How has God chosen to deal with our badness and answer the request of His own goodness to judge? How does He deal with it? Very simple: the cross of Jesus. Second Corinthians 5:19 tells us: 'God was in Christ reconciling the world to Himself'. Do you know what that means? God came Himself in the Person of His Son, and took the judgement that we deserve so that judgement would be meted out, so that justice would be done and be seen to be done. So Jesus bears the anger of God towards all that is wrong and bad in creation, and He takes it upon Himself so that we can go free - that's God's goodness.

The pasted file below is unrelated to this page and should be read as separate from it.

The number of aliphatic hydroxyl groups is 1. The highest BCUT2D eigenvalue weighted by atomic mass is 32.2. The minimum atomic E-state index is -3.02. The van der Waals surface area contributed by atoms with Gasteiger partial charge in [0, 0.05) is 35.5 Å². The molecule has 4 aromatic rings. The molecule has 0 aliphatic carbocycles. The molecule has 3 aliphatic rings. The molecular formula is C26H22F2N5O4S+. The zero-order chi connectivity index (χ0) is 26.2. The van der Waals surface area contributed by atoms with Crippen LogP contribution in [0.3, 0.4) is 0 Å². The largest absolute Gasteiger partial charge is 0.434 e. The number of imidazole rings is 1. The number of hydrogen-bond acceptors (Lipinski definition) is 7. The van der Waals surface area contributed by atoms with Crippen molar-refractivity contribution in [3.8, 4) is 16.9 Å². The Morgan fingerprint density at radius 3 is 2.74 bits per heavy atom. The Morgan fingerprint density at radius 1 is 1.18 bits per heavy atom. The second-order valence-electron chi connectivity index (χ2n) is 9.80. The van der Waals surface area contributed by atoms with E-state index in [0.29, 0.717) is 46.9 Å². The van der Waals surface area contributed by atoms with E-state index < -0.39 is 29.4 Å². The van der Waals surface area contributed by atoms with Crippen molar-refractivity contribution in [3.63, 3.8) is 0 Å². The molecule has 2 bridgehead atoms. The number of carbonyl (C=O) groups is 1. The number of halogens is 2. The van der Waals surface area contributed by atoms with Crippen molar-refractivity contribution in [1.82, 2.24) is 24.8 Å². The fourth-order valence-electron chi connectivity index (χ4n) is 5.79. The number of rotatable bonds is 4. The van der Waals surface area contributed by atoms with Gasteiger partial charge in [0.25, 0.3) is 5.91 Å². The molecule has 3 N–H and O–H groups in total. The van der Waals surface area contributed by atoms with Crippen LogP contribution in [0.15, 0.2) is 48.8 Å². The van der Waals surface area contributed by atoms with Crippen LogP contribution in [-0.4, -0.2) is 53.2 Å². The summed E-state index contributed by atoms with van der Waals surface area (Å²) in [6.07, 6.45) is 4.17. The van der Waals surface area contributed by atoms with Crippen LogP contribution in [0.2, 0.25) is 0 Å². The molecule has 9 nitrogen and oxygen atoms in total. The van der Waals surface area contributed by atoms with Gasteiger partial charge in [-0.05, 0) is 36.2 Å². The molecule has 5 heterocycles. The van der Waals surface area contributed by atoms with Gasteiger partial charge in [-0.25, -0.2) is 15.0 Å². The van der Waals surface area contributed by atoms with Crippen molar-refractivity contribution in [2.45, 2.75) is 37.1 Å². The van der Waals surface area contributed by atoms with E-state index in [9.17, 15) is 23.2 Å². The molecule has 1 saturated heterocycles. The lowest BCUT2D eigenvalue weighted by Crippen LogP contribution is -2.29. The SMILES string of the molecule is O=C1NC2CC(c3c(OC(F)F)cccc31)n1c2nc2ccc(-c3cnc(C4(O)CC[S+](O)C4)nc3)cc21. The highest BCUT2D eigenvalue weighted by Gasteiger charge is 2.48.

There could be someone here tonight, and you have never heard this message. He's the same God in the Old Testament. Do you see what you read tonight from Hosea, do you know the story of Hosea? In chapter 1 verse 2 that we read, God came to the prophet Hosea and said: 'I want you to go and get yourself a wife of harlotry'. What that means is, in case you haven't caught on yet, God is saying to this man of God, this professional servant of the Lord: 'I want you to go out and marry a prostitute'. Now, I'm sorry Alan is not here to question, but I would love to ask him - I don't know what he preached last night in the will of God - but, what would he do if some young fellow came to him after the meeting and said 'I think God is telling me to go and marry a prostitute'. What do you say to that? 'Oh, I don't think you're hearing from God, son, you couldn't possibly!' - but Hosea was being told by the Lord. It's staggering, isn't it? In fact, this is so controversial that Bible commentators are trying to spin a different aspect of this story that doesn't allow for Hosea actually marrying a prostitute. I don't know how you do that.